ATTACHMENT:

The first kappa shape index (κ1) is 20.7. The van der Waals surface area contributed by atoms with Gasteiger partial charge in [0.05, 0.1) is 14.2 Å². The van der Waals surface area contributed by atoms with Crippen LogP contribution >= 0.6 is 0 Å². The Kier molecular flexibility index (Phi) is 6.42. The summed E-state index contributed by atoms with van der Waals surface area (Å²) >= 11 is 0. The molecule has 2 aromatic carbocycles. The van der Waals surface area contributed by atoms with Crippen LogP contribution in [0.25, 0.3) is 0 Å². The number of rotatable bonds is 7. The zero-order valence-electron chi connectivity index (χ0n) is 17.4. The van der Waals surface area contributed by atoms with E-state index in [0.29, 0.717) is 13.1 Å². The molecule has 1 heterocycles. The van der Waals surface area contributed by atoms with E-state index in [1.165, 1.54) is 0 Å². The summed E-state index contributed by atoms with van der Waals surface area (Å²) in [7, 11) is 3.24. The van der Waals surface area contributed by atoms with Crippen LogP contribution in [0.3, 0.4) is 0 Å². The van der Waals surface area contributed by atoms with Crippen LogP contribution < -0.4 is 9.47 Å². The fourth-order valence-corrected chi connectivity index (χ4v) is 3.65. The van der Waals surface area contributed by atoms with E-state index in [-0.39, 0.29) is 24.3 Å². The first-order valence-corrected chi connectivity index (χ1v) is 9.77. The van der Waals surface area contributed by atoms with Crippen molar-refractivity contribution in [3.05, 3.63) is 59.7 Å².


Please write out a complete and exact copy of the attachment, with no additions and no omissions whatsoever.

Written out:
The first kappa shape index (κ1) is 20.7. The van der Waals surface area contributed by atoms with Gasteiger partial charge in [0.05, 0.1) is 14.2 Å². The van der Waals surface area contributed by atoms with Crippen LogP contribution >= 0.6 is 0 Å². The Kier molecular flexibility index (Phi) is 6.42. The summed E-state index contributed by atoms with van der Waals surface area (Å²) >= 11 is 0. The molecule has 2 aromatic carbocycles. The van der Waals surface area contributed by atoms with Crippen LogP contribution in [0.25, 0.3) is 0 Å². The number of rotatable bonds is 7. The zero-order valence-electron chi connectivity index (χ0n) is 17.4. The van der Waals surface area contributed by atoms with E-state index in [0.29, 0.717) is 13.1 Å². The molecule has 1 heterocycles. The van der Waals surface area contributed by atoms with E-state index in [1.165, 1.54) is 0 Å². The summed E-state index contributed by atoms with van der Waals surface area (Å²) in [7, 11) is 3.24. The van der Waals surface area contributed by atoms with Crippen LogP contribution in [0.3, 0.4) is 0 Å². The van der Waals surface area contributed by atoms with Crippen LogP contribution < -0.4 is 9.47 Å². The fourth-order valence-corrected chi connectivity index (χ4v) is 3.65. The van der Waals surface area contributed by atoms with E-state index in [-0.39, 0.29) is 24.3 Å². The first-order valence-corrected chi connectivity index (χ1v) is 9.77. The van der Waals surface area contributed by atoms with Crippen molar-refractivity contribution in [3.05, 3.63) is 59.7 Å².